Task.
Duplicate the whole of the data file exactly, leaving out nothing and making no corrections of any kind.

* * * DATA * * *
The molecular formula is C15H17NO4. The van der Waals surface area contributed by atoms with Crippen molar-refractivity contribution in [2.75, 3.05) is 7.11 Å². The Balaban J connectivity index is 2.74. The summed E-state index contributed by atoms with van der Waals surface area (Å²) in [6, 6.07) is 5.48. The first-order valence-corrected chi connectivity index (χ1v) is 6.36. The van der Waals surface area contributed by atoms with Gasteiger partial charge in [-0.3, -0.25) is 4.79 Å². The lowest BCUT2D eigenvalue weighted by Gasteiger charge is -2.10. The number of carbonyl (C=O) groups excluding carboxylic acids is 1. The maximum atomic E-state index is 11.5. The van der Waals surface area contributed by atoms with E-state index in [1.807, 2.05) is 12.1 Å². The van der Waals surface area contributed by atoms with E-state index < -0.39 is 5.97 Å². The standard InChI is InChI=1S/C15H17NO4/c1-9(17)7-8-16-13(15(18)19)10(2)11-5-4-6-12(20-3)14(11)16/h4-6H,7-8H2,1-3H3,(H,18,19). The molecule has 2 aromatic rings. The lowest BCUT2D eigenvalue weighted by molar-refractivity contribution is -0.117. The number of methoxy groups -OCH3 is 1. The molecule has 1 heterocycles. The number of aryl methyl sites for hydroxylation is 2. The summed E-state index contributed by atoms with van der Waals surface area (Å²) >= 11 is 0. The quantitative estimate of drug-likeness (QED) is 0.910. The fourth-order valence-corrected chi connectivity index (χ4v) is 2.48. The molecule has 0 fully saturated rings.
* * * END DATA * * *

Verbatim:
The molecular formula is C15H17NO4. The van der Waals surface area contributed by atoms with Crippen molar-refractivity contribution in [2.75, 3.05) is 7.11 Å². The Balaban J connectivity index is 2.74. The summed E-state index contributed by atoms with van der Waals surface area (Å²) in [6, 6.07) is 5.48. The first-order valence-corrected chi connectivity index (χ1v) is 6.36. The van der Waals surface area contributed by atoms with Gasteiger partial charge in [-0.3, -0.25) is 4.79 Å². The lowest BCUT2D eigenvalue weighted by Gasteiger charge is -2.10. The number of carbonyl (C=O) groups excluding carboxylic acids is 1. The maximum atomic E-state index is 11.5. The van der Waals surface area contributed by atoms with E-state index in [1.807, 2.05) is 12.1 Å². The van der Waals surface area contributed by atoms with E-state index < -0.39 is 5.97 Å². The standard InChI is InChI=1S/C15H17NO4/c1-9(17)7-8-16-13(15(18)19)10(2)11-5-4-6-12(20-3)14(11)16/h4-6H,7-8H2,1-3H3,(H,18,19). The molecule has 2 aromatic rings. The lowest BCUT2D eigenvalue weighted by molar-refractivity contribution is -0.117. The number of methoxy groups -OCH3 is 1. The molecule has 1 heterocycles. The number of aryl methyl sites for hydroxylation is 2. The summed E-state index contributed by atoms with van der Waals surface area (Å²) >= 11 is 0. The quantitative estimate of drug-likeness (QED) is 0.910. The fourth-order valence-corrected chi connectivity index (χ4v) is 2.48. The molecule has 0 fully saturated rings.